“Starting our first full day in Kibbutz Ketura and the surrounding area, my roommates and I groggily walked to breakfast at around 8, as the sun started to feel hot but the morning was still cool, a remnant of the colder desert night.
At breakfast, we discussed the latest news in the Israeli judicial reform, that Prime Minister Netanyahu fired his defense minister, Yoav Gallant, who spoke out against the reform. Our madrichim, Amit (הבן
the boy) and Omri, told us about how this is a glaring sign of a dictatorship and that the nation had erupted in protest over the night, with roadblocks and universities closing across Israel. Amit said flatly, “I am sad about this country.” Meanwhile, relaxing elevator music played in the cafeteria and rays of sunlight shone through palm tree leaves and in through the windows in the one-story building which had a beige exterior akin to a Florida housing complex. Our pleasant setting, but difficult conversation, at breakfast, set the tone for our first day in Ketura. It was truly wonderful, to take in some of the best natural beauty in Israel in a resort-like kibbutz, relaxing and hanging out, a vital part of appreciating what Israel has to offer, but at times, being so remote and far from the center, it felt like we were not experiencing the most politically charged day (so far) of one of the most politically charged moments in Israel’s history.
Though I spent some idle moments struggling with the tradeoffs of our getaway in the south, that certainly did not mean I did not experience and enjoy our packed schedule of fun in nature. Our first activity had two options: a bike ride around the kibbutz or a painting workshop in the desert. I went on the bike ride. On the ride, we smelled the sweet, woody scent of the kibbutz’s date orchards and felt the bumps of the gravel agricultural roads. It allowed us to get our bearings on the layout of the kibbutz and to grasp the various projects constantly in action here.
As the excitement of our bike ride fizzled, our group was snapped into a worried buzz when we got the news that the general strike in response to Netanyahu’s firing of Gallant had shut down Ben Gurion Airport. I felt removed from the massive protests in Tel Aviv, the boisterous protests that usually keep us awake with car horns and chants when we stay in Jerusalem, because in Ketura, in the middle of the desert, there was no outcry, just sunshine.
However, just as quickly as the news came, we were on to our next activity to learn more about the utopic kibbutz. Our next stop, was the “off-grid village” where the kibbutz researches and displays efficient solutions to help people who live off the grid (without access to a system of water, electricity, and sewage) like a drip irrigation system powered by solar energy that requires much less water pressure or an oven heated by the sun (we even tried sun-baked cookies). We had been told about the kibbutz’s value of social action, but it was amazing to see a genuine intersection of social action, environmentalism, and Israeli innovation. It was an impressive example of Ketura’s commitment to its goals.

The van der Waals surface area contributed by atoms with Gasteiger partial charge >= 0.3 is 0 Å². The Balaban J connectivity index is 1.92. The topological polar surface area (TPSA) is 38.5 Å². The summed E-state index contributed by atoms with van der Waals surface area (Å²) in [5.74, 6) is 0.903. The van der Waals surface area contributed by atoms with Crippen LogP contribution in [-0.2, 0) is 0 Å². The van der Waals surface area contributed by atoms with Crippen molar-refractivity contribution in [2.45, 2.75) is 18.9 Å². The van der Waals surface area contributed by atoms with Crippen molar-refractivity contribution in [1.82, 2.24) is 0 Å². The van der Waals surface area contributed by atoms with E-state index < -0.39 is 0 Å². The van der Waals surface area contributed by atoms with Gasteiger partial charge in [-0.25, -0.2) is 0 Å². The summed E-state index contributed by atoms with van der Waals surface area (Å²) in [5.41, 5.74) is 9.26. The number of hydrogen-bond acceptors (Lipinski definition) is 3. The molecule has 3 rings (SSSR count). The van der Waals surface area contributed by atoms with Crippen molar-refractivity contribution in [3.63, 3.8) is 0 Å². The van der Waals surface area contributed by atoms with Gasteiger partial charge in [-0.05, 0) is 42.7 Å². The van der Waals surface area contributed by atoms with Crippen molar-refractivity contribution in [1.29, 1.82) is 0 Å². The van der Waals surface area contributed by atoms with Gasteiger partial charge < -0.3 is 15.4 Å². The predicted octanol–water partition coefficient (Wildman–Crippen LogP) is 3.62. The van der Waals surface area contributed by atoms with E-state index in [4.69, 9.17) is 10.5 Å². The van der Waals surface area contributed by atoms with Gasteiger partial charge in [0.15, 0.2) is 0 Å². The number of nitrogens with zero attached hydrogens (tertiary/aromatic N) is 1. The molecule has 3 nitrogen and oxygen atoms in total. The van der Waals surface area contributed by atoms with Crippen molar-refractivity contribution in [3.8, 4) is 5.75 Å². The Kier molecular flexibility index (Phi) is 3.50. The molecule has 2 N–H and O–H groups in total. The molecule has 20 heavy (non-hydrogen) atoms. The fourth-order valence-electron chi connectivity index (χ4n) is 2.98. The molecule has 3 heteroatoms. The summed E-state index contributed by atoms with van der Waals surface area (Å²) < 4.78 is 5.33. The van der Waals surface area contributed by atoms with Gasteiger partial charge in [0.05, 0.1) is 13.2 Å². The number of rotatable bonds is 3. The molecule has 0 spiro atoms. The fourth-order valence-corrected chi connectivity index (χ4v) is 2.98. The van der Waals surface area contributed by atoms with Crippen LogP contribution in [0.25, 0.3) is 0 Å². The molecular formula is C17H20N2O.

After lunch in the communal kibbutz dining hall, Amanda and I did some stretching in the astroturf courtyard near our rooms. We heard the notes of one of Ilan’s signature jazz playlists as the smell of sautéed onions wafted into the courtyard from my room. My industrious roommates, Boaz and Ilan, had gone to the kibbutz store and were taking advantage of the kitchenette in our room, preparing for gourmet grilled cheeses later that night.
Following the free time, everyone was feeling a little bit more rested and ready for our afternoon hike. However, on our way, we were reminded again of the political turmoil exploding almost everywhere else in the country, when our madrichim Omri and Amit (הבן
the boy) announced that they would be making their way to Eilat to demonstrate. They felt they could not stand by, trekking through the isolated desert, and not have their voices heard in their democracy.
While Amit and Omri set off to protest, we set off for an iconic GOA Neshama activity: the hike up to the sand dunes. While we trudged along up the steep path, Sophie, Isabelle, Tali, Rob, and I discussed our opinions on how we could improve Shabbat on Neshama, while ahead of us, Elias told an apparently shocking and hilarious story of a Craigslist mishap. Finally, we arrived at the dunes where we ran the soft sand through our fingertips as Rob talked to us about the spiritual value of the desert in its history, purity, and serenity. Afterwards, we ran, rolled, jumped, lounged, and climbed in the dunes and took pictures. When we were tired out, we took some time to sit by ourselves in silence and contemplation. Looking out over the vast desert it was hard to believe how empty it was, how if I had been there alone, I would not have seen a single person and very few signs of human civilization until the horizon in every direction. Also, the unchanging landscape that must have looked nearly identical thousands of years before and will look nearly identical thousands of years in the future was difficult to wrap my head around. To end our meditation, Rachel blew a shofar which echoed out across the desert mountains, and we packed up and headed back to Ketura.